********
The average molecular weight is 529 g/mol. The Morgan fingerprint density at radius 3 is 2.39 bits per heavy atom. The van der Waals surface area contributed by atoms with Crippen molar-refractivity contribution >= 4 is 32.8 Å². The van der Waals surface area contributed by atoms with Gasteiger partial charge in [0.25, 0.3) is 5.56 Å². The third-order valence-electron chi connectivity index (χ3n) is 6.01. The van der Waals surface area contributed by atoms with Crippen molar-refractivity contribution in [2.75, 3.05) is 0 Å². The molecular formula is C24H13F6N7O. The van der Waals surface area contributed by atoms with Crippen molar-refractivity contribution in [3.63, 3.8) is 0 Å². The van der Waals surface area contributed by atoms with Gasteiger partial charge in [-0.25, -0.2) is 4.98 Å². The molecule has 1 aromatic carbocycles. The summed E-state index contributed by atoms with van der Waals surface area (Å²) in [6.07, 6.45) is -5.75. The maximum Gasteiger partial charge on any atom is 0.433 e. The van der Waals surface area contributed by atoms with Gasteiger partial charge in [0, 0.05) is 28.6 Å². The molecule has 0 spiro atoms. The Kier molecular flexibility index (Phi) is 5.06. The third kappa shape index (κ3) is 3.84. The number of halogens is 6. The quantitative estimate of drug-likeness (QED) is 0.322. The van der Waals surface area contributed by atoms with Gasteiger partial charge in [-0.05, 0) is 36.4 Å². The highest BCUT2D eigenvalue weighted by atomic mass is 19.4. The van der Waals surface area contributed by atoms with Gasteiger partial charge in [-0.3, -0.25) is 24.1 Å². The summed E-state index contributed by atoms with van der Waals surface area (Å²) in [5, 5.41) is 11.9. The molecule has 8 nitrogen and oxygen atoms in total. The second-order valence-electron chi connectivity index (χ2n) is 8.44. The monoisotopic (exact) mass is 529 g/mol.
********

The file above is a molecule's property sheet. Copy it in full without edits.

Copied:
The average molecular weight is 529 g/mol. The Morgan fingerprint density at radius 3 is 2.39 bits per heavy atom. The van der Waals surface area contributed by atoms with Crippen molar-refractivity contribution >= 4 is 32.8 Å². The van der Waals surface area contributed by atoms with Gasteiger partial charge in [0.25, 0.3) is 5.56 Å². The third-order valence-electron chi connectivity index (χ3n) is 6.01. The van der Waals surface area contributed by atoms with Crippen molar-refractivity contribution in [2.75, 3.05) is 0 Å². The molecular formula is C24H13F6N7O. The van der Waals surface area contributed by atoms with Crippen molar-refractivity contribution in [3.63, 3.8) is 0 Å². The van der Waals surface area contributed by atoms with Gasteiger partial charge in [-0.25, -0.2) is 4.98 Å². The molecule has 1 aromatic carbocycles. The summed E-state index contributed by atoms with van der Waals surface area (Å²) in [6.07, 6.45) is -5.75. The maximum Gasteiger partial charge on any atom is 0.433 e. The van der Waals surface area contributed by atoms with Gasteiger partial charge in [0, 0.05) is 28.6 Å². The molecule has 0 spiro atoms. The Kier molecular flexibility index (Phi) is 5.06. The third kappa shape index (κ3) is 3.84. The number of halogens is 6. The quantitative estimate of drug-likeness (QED) is 0.322. The van der Waals surface area contributed by atoms with Gasteiger partial charge in [-0.05, 0) is 36.4 Å². The highest BCUT2D eigenvalue weighted by atomic mass is 19.4. The van der Waals surface area contributed by atoms with Gasteiger partial charge in [-0.3, -0.25) is 24.1 Å². The summed E-state index contributed by atoms with van der Waals surface area (Å²) in [5, 5.41) is 11.9. The molecule has 8 nitrogen and oxygen atoms in total. The second-order valence-electron chi connectivity index (χ2n) is 8.44. The monoisotopic (exact) mass is 529 g/mol.